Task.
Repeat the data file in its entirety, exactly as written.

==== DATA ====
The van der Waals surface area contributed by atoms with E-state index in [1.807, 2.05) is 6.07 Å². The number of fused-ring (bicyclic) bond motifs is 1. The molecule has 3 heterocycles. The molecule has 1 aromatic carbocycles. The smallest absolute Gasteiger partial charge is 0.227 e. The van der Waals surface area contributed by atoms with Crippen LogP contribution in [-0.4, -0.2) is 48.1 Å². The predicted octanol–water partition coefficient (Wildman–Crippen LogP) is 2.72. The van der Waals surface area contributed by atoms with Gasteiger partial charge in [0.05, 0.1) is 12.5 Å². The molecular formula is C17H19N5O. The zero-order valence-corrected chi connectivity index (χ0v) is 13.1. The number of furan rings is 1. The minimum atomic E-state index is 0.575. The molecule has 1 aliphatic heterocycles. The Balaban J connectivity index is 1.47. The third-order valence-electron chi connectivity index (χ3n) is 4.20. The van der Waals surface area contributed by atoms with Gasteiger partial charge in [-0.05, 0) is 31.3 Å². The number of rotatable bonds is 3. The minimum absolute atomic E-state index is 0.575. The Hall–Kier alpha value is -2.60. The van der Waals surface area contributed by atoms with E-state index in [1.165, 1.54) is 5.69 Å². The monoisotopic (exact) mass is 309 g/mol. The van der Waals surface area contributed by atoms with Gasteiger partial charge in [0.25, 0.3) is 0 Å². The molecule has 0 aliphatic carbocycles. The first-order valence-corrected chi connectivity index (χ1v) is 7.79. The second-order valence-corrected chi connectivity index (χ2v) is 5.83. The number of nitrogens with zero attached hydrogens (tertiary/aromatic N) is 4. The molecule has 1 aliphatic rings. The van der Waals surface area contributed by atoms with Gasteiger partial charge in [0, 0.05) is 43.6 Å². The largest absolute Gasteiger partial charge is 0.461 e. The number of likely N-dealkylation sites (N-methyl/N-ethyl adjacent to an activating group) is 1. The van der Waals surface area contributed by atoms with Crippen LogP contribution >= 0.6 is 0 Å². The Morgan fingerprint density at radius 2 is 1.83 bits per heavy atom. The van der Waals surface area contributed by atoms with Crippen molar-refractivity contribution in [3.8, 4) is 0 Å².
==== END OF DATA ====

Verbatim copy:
The van der Waals surface area contributed by atoms with E-state index in [1.807, 2.05) is 6.07 Å². The number of fused-ring (bicyclic) bond motifs is 1. The molecule has 3 heterocycles. The molecule has 1 aromatic carbocycles. The smallest absolute Gasteiger partial charge is 0.227 e. The van der Waals surface area contributed by atoms with Crippen LogP contribution in [-0.4, -0.2) is 48.1 Å². The predicted octanol–water partition coefficient (Wildman–Crippen LogP) is 2.72. The van der Waals surface area contributed by atoms with Gasteiger partial charge in [0.05, 0.1) is 12.5 Å². The molecular formula is C17H19N5O. The zero-order valence-corrected chi connectivity index (χ0v) is 13.1. The number of furan rings is 1. The minimum atomic E-state index is 0.575. The molecule has 1 aliphatic heterocycles. The Balaban J connectivity index is 1.47. The third-order valence-electron chi connectivity index (χ3n) is 4.20. The van der Waals surface area contributed by atoms with Gasteiger partial charge in [-0.05, 0) is 31.3 Å². The number of rotatable bonds is 3. The minimum absolute atomic E-state index is 0.575. The Hall–Kier alpha value is -2.60. The van der Waals surface area contributed by atoms with E-state index in [1.165, 1.54) is 5.69 Å². The monoisotopic (exact) mass is 309 g/mol. The van der Waals surface area contributed by atoms with Gasteiger partial charge in [0.25, 0.3) is 0 Å². The molecule has 0 aliphatic carbocycles. The first-order valence-corrected chi connectivity index (χ1v) is 7.79. The second-order valence-corrected chi connectivity index (χ2v) is 5.83. The number of nitrogens with zero attached hydrogens (tertiary/aromatic N) is 4. The molecule has 1 aliphatic rings. The van der Waals surface area contributed by atoms with Gasteiger partial charge in [0, 0.05) is 43.6 Å². The largest absolute Gasteiger partial charge is 0.461 e. The number of likely N-dealkylation sites (N-methyl/N-ethyl adjacent to an activating group) is 1. The van der Waals surface area contributed by atoms with Crippen LogP contribution >= 0.6 is 0 Å². The Morgan fingerprint density at radius 2 is 1.83 bits per heavy atom. The van der Waals surface area contributed by atoms with Crippen molar-refractivity contribution in [3.8, 4) is 0 Å².